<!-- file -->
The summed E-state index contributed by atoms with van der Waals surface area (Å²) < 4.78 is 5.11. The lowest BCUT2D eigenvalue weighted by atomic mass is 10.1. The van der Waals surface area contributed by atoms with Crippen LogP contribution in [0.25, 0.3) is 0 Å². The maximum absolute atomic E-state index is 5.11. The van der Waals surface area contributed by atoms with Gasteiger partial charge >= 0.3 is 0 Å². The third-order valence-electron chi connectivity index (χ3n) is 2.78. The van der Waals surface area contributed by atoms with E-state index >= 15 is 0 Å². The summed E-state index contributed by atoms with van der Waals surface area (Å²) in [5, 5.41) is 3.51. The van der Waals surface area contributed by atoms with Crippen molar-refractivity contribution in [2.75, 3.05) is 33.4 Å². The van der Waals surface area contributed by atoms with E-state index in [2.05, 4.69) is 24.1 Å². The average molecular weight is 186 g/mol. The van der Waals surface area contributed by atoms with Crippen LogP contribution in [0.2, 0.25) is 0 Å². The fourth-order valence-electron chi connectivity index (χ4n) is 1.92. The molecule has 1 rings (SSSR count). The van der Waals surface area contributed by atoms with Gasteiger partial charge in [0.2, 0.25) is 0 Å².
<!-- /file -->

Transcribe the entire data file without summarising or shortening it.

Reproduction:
The summed E-state index contributed by atoms with van der Waals surface area (Å²) < 4.78 is 5.11. The lowest BCUT2D eigenvalue weighted by atomic mass is 10.1. The van der Waals surface area contributed by atoms with Crippen LogP contribution in [0.25, 0.3) is 0 Å². The maximum absolute atomic E-state index is 5.11. The van der Waals surface area contributed by atoms with Gasteiger partial charge >= 0.3 is 0 Å². The third-order valence-electron chi connectivity index (χ3n) is 2.78. The van der Waals surface area contributed by atoms with E-state index >= 15 is 0 Å². The summed E-state index contributed by atoms with van der Waals surface area (Å²) in [5, 5.41) is 3.51. The van der Waals surface area contributed by atoms with Crippen molar-refractivity contribution in [2.75, 3.05) is 33.4 Å². The van der Waals surface area contributed by atoms with E-state index in [2.05, 4.69) is 24.1 Å². The average molecular weight is 186 g/mol. The van der Waals surface area contributed by atoms with Crippen LogP contribution in [0.2, 0.25) is 0 Å². The fourth-order valence-electron chi connectivity index (χ4n) is 1.92. The molecule has 1 rings (SSSR count). The van der Waals surface area contributed by atoms with Gasteiger partial charge in [0.2, 0.25) is 0 Å².